Warming Begins Ahead Of Next Storm

Hello everyone!

Today will feature the beginning of a warming trend that will continue as our next storm rolls through the area tonight and tomorrow. The storm will be tracking to the west of the region, which means that aside from some light snow/sleet/freezing rain associated with the leading edge of the precipitation, this one will be all rain.

That leading-edge icy precipitation will arrive later this afternoon, but it will be very light and is only expected to last for a couple hours at most. If you’re headed out and about after 7 PM, especially away from the coastline, watch out for isolated slick spots but otherwise you’ll barely notice the couple flakes or ice pellets. Steadier and heavier precipitation arrives later tonight, and will almost exclusively fall as rain except perhaps for the coldest mountain/foothill valleys where light icing will continue until tomorrow morning.

High temps today will range from 30 in the mountains to 45 along the NH Seacoast.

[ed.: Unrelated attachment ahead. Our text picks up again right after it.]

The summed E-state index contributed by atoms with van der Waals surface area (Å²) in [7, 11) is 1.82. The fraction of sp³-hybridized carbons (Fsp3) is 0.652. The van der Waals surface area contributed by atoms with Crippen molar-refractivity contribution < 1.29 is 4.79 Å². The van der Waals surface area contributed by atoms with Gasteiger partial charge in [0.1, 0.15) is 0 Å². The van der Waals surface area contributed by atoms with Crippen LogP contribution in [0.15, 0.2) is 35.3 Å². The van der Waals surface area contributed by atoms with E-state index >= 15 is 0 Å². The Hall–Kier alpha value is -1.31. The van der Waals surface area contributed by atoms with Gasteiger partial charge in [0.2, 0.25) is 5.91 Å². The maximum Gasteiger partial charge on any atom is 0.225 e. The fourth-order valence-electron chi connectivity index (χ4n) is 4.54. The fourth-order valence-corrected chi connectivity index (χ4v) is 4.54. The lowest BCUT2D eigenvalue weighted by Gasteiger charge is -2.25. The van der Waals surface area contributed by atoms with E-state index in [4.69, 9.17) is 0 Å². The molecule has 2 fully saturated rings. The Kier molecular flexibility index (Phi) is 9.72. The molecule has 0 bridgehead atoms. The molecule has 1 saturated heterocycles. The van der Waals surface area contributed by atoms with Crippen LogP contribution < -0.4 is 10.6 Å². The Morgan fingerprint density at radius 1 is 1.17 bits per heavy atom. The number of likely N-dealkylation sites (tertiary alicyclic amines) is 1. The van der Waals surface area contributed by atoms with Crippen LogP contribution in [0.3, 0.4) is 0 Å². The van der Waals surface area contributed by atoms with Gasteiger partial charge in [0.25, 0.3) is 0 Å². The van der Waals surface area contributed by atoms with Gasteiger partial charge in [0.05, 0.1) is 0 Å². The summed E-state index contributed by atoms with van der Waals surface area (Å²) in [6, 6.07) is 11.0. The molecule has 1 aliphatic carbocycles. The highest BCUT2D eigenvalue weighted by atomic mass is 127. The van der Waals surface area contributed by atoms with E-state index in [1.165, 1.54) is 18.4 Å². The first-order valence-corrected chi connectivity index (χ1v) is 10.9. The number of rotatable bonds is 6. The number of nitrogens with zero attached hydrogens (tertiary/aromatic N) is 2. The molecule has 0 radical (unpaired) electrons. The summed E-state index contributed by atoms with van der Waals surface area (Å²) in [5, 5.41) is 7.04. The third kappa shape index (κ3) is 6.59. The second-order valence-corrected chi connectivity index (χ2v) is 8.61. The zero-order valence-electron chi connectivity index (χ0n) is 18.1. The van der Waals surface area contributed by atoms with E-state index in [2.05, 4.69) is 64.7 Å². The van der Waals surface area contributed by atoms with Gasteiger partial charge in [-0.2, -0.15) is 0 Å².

Curious why the storm tonight/tomorrow is expected to be mostly/all rain? Here’s a snapshot of one of the tools I use to figure out if it’s going to rain or snow. The shading depicts moisture content, with blue indicating dry air and green/red indicating moist air. Maine is firmly on the “moist” (east) side of the storm system, the center of which is tracking through the Hudson Valley. The moist side of the storm is also the warm side of the storm, and the airmass forecast to be over Maine tomorrow can be traced back to the Atlantic Ocean near Bermuda today.

With the storm passing to our west and air moving in from Bermuda, we can have high confidence that this one will end up mostly rain, even in the mountains.

Fellow snow lovers can take solace in the fact that this storm appears to be jolting our weather pattern back towards a more favorable configuration for cold air and snow, and there’s a pretty good chance most of the area ends up with a White Christmas (defined as >1″ of snow depth on Christmas morning or measurable snow accumulation >.1″ during Christmas Day).

-Jack

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